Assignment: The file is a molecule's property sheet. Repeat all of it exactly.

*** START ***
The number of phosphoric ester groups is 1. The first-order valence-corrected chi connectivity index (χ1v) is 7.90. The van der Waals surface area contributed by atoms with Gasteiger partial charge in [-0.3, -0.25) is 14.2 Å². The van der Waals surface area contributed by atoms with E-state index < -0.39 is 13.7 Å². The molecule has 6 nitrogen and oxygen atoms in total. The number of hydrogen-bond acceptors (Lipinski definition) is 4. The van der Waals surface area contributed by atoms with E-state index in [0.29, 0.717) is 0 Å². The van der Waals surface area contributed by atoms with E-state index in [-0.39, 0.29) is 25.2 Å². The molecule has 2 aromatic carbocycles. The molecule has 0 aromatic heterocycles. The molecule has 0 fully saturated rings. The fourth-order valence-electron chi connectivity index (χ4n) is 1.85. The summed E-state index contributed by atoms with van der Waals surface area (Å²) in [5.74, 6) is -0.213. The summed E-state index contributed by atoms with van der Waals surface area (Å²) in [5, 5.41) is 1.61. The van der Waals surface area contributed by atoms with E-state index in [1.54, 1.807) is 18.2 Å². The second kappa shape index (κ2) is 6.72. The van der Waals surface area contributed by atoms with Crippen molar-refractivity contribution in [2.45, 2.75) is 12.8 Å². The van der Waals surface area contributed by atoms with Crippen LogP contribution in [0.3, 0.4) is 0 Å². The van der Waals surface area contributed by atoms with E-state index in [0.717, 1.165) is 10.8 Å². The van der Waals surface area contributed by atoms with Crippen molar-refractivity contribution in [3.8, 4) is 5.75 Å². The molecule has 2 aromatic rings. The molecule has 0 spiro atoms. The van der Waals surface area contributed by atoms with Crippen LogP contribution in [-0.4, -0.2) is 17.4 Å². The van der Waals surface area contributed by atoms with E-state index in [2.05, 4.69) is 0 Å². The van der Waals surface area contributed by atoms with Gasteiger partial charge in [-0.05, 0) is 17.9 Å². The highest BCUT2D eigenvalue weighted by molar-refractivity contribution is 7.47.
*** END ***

The number of phosphoric ester groups is 1. The first-order valence-corrected chi connectivity index (χ1v) is 7.90. The van der Waals surface area contributed by atoms with Gasteiger partial charge in [-0.3, -0.25) is 14.2 Å². The van der Waals surface area contributed by atoms with E-state index < -0.39 is 13.7 Å². The molecule has 6 nitrogen and oxygen atoms in total. The number of hydrogen-bond acceptors (Lipinski definition) is 4. The van der Waals surface area contributed by atoms with E-state index in [0.29, 0.717) is 0 Å². The van der Waals surface area contributed by atoms with E-state index in [-0.39, 0.29) is 25.2 Å². The molecule has 2 aromatic carbocycles. The molecule has 0 aromatic heterocycles. The molecule has 0 fully saturated rings. The fourth-order valence-electron chi connectivity index (χ4n) is 1.85. The summed E-state index contributed by atoms with van der Waals surface area (Å²) in [5.74, 6) is -0.213. The summed E-state index contributed by atoms with van der Waals surface area (Å²) in [5, 5.41) is 1.61. The van der Waals surface area contributed by atoms with E-state index in [1.54, 1.807) is 18.2 Å². The second kappa shape index (κ2) is 6.72. The van der Waals surface area contributed by atoms with Crippen molar-refractivity contribution in [2.45, 2.75) is 12.8 Å². The van der Waals surface area contributed by atoms with Crippen LogP contribution in [0.3, 0.4) is 0 Å². The van der Waals surface area contributed by atoms with E-state index in [0.717, 1.165) is 10.8 Å². The van der Waals surface area contributed by atoms with Crippen molar-refractivity contribution in [3.8, 4) is 5.75 Å². The molecule has 2 aromatic rings. The molecule has 0 spiro atoms. The van der Waals surface area contributed by atoms with Crippen LogP contribution in [-0.4, -0.2) is 17.4 Å². The van der Waals surface area contributed by atoms with E-state index in [2.05, 4.69) is 0 Å². The van der Waals surface area contributed by atoms with Gasteiger partial charge in [-0.05, 0) is 17.9 Å². The highest BCUT2D eigenvalue weighted by molar-refractivity contribution is 7.47.